The stock of all capital flows is reflected in the overall investment position. In end-December 2021, India had international assets of $926 billion (investments of $293 billion and forex reserves of $633 billion). However, India’s external liabilities were $1284 billion (FDI $514 billion, portfolio investment $277 billion, trade credit $113 billion, commercial loans $204 billion, NRI deposits $144 billion and other assets $32 billion).
India had an international investment deficit of $358 billion at the end of December 2021.
Keeping Rupee Strong Comes With a Cost
India’s $600-billion forex reserves are an assurance that India will take care of the deficit in imports and exports, make sure that repayments of loans and interest are made in time and foreigners can repatriate their investments whenever they like. Forex reserves also keep speculators away.
Forex reserves, however, are maintained at a cost.
India’s outstanding external debt was $630 billion at the end of December 2021. India’s foreign exchange reserves were also of the same order at $634 billion at that time.
Indian borrowers paid on an average 5% interest on their outstanding foreign debt. India deploys its forex reserves in foreign central banks and other institutions, and roughly earned a 1.5% return in 2021.
When India pays 5% and earns 1.5%, it costs India 3.5%. This is the cost of maintaining the forex reserves. For $633 billion, it cost India $22 billion in 2021-22. This cost was higher than the entire expenditure on building national highways.
Taming Inflation and Checking Capital Outflows
India is witnessing a very high order of inflation currently – more than 15% in WPI and about 8% in CPI. FPIs have been net sellers of more than $25 billion in equity and debt in the calendar year 2022 so far.
RBI’s forex policy can contribute to containing inflation and altering the behaviour of foreign investors to encourage them to bring in more capital than take it out.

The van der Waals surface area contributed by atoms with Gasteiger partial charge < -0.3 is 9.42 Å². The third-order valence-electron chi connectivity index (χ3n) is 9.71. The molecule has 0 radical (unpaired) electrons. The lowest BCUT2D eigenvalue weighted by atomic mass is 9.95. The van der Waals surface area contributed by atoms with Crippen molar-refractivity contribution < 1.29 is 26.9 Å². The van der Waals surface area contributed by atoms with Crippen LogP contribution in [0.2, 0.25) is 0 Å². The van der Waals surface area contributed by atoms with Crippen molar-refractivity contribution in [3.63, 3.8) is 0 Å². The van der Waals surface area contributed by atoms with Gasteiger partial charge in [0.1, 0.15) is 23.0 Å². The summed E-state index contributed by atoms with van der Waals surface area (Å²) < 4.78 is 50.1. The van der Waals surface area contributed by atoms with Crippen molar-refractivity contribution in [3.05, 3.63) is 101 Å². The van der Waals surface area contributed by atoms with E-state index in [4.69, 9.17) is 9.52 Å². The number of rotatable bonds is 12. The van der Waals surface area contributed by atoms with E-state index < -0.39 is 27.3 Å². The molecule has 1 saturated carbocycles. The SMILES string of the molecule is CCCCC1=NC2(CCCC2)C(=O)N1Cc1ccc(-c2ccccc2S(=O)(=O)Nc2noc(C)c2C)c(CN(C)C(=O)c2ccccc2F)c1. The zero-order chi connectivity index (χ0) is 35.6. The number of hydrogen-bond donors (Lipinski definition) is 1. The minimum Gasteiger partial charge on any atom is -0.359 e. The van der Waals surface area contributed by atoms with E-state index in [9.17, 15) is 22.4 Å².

This will, however, require a change of mindset about a 'strong Rupee'. The RBI does not care about the domestic nominal value of the Rupee. Likewise, we should stop worrying too much about the Rupee’s nominal dollar value.
The RBI does not control global inflation, supply of dollars or its federal fund or other interest rates. The central bank can, however, use its forex reserves to calibrate the demand and supply of US dollars for rupees to manage the current account deficit.
Expectations about the movement of the Rupee’s exchange rate and the relative interest rate differential determine the attitude of foreign investors, Indian diaspora and traders. If the RBI ensures that domestic interest rates, including on government bonds, move to neutralise the increase in US interest rates and enough US dollars are supplied to take care of the trade deficit and other foreign exchange demands, there are good chances that the rush of capital outflow would also subside.
How Wheat Export Ban & Coal Decision Can Complicate Matters
Certain decisions of the government are likely to complicate matters in forex markets. The diktat to compulsorily blend imported coal with domestic coal might lead to a desperate rush to import coal at whatever cost. The decision to ban the export of wheat is likely to hurt exports. Global energy prices are likely to stay high in the foreseeable future.
The RBI has been quite late in recognising the inflation crisis in India. It has started raising interest rates but is well behind the curve. The compulsion to keep domestic interest rates low for financing large government borrowing programmes will come in the way of a reversal of capital outflows.
Choppy waters may continue to rock the Rupee boat for some time. Rs 80 to a dollar by the end of the calendar year does not appear to be a far-fetched possibility.
(The author is Chief Policy Advisor, SUBHANJALI, author of 'The $10 Trillion Dream' and Former Finance Secretary, Government of India. This is an opinion article and the views expressed are the author's own. The Quint neither endorses nor is responsible for them.)